Long Distance Double

Long Distance Double, a recent release from Lambourne Games, was mysteriously announced in the form of its initials earlier this year by that mischievous Terry Goodchild. It immediately prompted speculation on what exactly 'LDD' might be. A new drug? Large Diameter Darts? Long Dark Days, the fishing simulation? We didn't know, but what was important was that another Lambourne game was coming in October. It turned out to be a surprise for most.

LDD is a game about 5,000m and 10,000m running. It thus immediately begs comparison with the classic Metric Mile from the same company, but this is a slightly different beast though one that grabs you in much the same way as its illustrious predecessor.

Like Metric Mile, there are a large number of athletes included, each with his own card. Runners range from the most recent performers back to the early Olympians, taking in the likes of Dave Bedford, Big Bren, Viren, Ron Clarke, Moorcroft, Nuurmi and that talented Mr Zatopek. I don't think there are many big names missing and the fan of the long races will not be disappointed with the range of cards provided. The only oddity is that they are all men, so no McColgan, Weitz or Melinte cards; an expansion set perhaps Terry? Also included, which will be useful for Metric Milers, is a professionally printed numbered track made from plastic, rather like a small version of the one supplied in World of Motor Racing. That, some charts and stand up counters, complete the package which sells for around £15.

The two race lengths use slightly different systems but the general gist is that the race gets underway using charts to establish the relative 'starting' positions on lap 2 for 5k races, lap 11 for 10k. After this, all runners will have a position on the track and will have burned up stamina depending on the pace set so far. This can mean one or more runners out in front or off the back, with the rest tending to average in the main group. From here on in, the players 'run' their athletes in much the same way as Metric Mile, though using a different system.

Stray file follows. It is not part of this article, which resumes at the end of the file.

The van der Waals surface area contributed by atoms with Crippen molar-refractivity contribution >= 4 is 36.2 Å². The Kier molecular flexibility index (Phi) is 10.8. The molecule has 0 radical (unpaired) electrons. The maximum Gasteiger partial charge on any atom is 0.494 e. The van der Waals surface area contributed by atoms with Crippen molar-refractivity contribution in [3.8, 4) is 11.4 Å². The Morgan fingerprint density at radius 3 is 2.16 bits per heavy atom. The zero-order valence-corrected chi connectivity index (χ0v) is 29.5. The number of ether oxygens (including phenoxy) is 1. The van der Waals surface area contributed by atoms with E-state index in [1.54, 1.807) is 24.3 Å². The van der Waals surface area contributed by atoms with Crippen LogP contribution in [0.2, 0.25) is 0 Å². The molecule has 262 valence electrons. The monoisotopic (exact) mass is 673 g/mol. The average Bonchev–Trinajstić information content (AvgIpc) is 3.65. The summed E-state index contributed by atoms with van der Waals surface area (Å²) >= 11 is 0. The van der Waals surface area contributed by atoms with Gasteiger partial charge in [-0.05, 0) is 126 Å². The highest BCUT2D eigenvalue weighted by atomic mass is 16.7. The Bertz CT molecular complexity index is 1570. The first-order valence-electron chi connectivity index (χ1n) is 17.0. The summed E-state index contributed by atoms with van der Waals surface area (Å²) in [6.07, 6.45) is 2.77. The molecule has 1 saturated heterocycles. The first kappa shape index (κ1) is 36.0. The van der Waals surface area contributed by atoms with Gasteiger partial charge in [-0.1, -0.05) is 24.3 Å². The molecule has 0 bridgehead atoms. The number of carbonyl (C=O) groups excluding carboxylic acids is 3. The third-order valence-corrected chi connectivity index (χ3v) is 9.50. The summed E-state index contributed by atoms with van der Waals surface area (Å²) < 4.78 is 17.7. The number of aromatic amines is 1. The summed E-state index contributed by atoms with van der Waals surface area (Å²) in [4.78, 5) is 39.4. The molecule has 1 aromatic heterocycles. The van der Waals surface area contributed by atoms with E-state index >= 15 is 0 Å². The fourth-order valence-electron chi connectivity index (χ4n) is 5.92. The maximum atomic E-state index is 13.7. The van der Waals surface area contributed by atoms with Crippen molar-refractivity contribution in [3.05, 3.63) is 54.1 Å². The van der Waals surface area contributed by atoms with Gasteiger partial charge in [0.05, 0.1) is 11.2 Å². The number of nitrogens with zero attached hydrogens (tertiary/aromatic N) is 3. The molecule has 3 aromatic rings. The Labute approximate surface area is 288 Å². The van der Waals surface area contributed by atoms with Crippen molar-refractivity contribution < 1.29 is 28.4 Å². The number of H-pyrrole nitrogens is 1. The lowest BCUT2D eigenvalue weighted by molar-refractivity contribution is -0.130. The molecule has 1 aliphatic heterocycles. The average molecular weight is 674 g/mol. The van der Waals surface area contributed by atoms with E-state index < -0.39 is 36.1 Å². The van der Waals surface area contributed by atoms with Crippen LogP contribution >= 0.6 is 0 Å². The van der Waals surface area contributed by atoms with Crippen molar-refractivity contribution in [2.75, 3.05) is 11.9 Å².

Each runner's card has lap numbers listed alongside a lap rating - A,B,C, D or X. A is the best possible lap rating, B next and so on down the list. The letters are geared to the runner's ability to change pace and preserve stamina on that lap. Essentially, during the race each runner will be running at his own fixed speed, moving him forward a number of spaces each lap. That speed can be maintained with no dice roll or loss of stamina but if you want to temporarily inject pace (the classic one or two lap burst) or speed up permanently, the runner must roll against the letter pertaining to the lap in question. On an A roll, chances are that the injection will come cheaply on the applicable chart. On a D, the cost is likely to hit the stamina reserves and may even backfire.

The kicker is that on a lap rated X, the runner must test, which probably will cost him stamina to simply stay in contention or keep up with the pace. These X laps seem to represent the infamous bad patches experienced by runners in such physically draining events. The upshot is that each runner's speed changes throughout the race, hopefully in response to race conditions, while trying to maintain stamina and work out the 'pacing' accordingly. Just as in the earlier game, stamina can disappear too quickly and the runner struggles at the back, or it can be in reserve at the end of the race which you have hopefully won. A typical game with about a dozen runners will take about 90 minutes, but like Metric Mile, this goes very quickly and is time well spent.